Review: 'The Alchemist Cookbook' [Fantasia Fest 2016]



Alchemy, exciting as it might sound to tabletop gamers and lovers of the olden, was a failed pursuit of dreamers and intellectual explorers. Yes, it led to advances in chemistry, medicine, and other sciences, but those ultimate goals of transmuting base metals to noble, of achieving eternal life or curing the gravest ills, were never achieved. Whatever the right mixture of “stuff” for pulling off any of those feats, it was not to be found in an alchemist’s lab.

Something like the taint of this legacy of alchemy can be found in The Alchemist Cookbook, a film about a modern day (ish) devotee of that ancient art. This film, by writer/director Joel Potrykus, makes no pretense to or effort at existing in the standard narrative space of modern cinema. It eschews plot and lore and instead offers a narrow, claustrophobic vision of a man’s descent into passion and madness deep in the woods of Michigan. This, and little else. So much of what might be expected of a story is stripped away, and the result is a final product that feels lacking. As could be said of the countless attempts by what once passed for learned men to turn lead to gold, the recipe here is not quite right.

Sean (Ty Hickson) lives alone in the woods, hunkered in a little trailer in which he mixes metals and acids and who knows what else, in pursuit of some secret of alchemy. He drinks Gatorade and eats Doritos, enjoys the company of his cat Kas, and listens to cassette tapes. His friend Cortez (Amari Cheatom) sometimes pops around to bring him supplies and news from the outside world. And yet despite the seclusion he enters to better focus on the work, despite his passion for and devotion to his craft, his dreams fail to materialize. Slowly, his frustration builds, and we watch him sweat and fret as the toll of dealing with forces dark and arcane grows. And that is mostly all.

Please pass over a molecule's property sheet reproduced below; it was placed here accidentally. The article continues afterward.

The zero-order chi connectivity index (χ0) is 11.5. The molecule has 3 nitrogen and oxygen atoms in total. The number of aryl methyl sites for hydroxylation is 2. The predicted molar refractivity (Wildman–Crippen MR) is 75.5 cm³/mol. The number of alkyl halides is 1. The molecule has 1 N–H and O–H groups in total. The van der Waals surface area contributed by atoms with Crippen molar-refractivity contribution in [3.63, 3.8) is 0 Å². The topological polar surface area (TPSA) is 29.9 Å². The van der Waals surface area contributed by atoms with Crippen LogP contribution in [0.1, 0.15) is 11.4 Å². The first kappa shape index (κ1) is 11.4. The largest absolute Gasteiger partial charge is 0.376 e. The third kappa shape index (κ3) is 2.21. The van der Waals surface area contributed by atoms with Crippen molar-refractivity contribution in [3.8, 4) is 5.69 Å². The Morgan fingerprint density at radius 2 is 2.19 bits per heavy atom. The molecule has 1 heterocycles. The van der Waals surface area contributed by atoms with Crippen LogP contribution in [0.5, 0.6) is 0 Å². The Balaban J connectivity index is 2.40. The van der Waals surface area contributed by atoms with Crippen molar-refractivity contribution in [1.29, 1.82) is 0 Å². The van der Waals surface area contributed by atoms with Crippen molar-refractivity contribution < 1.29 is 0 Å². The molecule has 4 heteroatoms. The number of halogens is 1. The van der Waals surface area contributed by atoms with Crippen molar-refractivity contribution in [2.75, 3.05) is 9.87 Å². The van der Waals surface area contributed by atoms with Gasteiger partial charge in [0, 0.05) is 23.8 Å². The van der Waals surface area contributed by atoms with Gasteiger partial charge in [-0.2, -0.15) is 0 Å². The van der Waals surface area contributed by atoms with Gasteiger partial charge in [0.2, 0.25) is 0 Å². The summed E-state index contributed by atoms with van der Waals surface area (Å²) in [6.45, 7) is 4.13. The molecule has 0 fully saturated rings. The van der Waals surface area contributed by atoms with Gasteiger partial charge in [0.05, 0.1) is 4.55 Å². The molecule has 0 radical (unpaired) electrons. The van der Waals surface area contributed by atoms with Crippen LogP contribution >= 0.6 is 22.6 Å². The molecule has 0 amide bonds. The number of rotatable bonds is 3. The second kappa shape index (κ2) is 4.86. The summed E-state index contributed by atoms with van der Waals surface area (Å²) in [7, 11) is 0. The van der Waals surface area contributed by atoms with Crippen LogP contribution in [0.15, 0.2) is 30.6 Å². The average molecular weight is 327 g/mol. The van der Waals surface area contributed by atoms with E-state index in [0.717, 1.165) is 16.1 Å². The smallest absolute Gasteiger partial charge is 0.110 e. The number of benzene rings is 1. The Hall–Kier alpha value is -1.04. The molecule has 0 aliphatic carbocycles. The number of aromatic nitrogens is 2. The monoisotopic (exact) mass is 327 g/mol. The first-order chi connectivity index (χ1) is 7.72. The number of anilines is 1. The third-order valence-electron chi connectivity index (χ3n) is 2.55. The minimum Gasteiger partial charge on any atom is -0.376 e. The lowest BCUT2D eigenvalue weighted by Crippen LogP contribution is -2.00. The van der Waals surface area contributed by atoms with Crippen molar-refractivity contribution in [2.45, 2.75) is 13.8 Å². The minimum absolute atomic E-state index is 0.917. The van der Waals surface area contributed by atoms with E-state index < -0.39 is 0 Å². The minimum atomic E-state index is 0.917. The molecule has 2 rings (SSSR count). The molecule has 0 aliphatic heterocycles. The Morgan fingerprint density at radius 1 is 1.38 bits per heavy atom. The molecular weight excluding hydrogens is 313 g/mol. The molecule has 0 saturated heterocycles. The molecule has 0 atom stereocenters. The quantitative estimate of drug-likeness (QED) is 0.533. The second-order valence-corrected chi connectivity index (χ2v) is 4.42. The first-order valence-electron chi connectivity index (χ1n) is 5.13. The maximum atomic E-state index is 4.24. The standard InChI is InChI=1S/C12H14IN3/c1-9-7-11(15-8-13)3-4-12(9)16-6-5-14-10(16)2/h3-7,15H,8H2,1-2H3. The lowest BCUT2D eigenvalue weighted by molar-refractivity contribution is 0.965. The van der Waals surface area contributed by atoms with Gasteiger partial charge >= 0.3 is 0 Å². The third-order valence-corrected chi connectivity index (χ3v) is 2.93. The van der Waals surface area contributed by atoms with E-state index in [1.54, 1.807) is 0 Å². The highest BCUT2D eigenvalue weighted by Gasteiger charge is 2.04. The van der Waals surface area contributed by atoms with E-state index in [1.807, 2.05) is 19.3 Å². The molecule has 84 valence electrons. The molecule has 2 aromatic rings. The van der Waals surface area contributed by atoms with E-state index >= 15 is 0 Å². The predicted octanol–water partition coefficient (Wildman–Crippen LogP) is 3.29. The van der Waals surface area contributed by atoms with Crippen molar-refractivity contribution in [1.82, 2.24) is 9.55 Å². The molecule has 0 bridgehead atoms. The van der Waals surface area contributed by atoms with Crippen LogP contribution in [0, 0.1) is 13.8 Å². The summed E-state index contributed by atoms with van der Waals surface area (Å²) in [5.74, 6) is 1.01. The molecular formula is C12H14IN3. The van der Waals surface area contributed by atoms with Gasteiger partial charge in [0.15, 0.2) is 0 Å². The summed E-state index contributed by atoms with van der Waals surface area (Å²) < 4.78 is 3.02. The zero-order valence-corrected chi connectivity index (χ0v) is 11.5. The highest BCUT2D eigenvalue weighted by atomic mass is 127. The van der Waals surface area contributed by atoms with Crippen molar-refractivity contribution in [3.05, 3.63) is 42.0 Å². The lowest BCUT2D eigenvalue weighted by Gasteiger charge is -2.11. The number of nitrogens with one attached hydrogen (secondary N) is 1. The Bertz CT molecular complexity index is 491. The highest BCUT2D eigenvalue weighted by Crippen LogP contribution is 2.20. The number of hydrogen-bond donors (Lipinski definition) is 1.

By design, there is little in the way of plot or dialogue, and motivation is unclear. The spartan set and cinematography also contribute to this minimalist bent. This is a film that expects you to do most of the work, which in itself is not always a bad thing. However, there isn’t enough present in the film for that to be a fruitful exercise for most people. If you watch Sean’s struggle for success in this film and are moved in some profound way, this likely speaks more to your individual experience than it does to what is actually put up on the screen. If you watch the film and find little to relate to or care about, rest easy knowing this is not at all your fault.

It’s short, yet manages to feel long; eerie, but never scary. There is a funny scene between Sean and Cortez early on that threatens to lend personality to the film, yet is abandoned for long stretches of Sean brooding and pondering in his self-imposed exile. It’s several things a little bit and several more not at all, and that lack of commitment diminishes the experience.

If your dream cinematic fare is voyeuristic depression porn, you may find lots to like here. For most, a less experimental film with a stronger story will be more worth the time.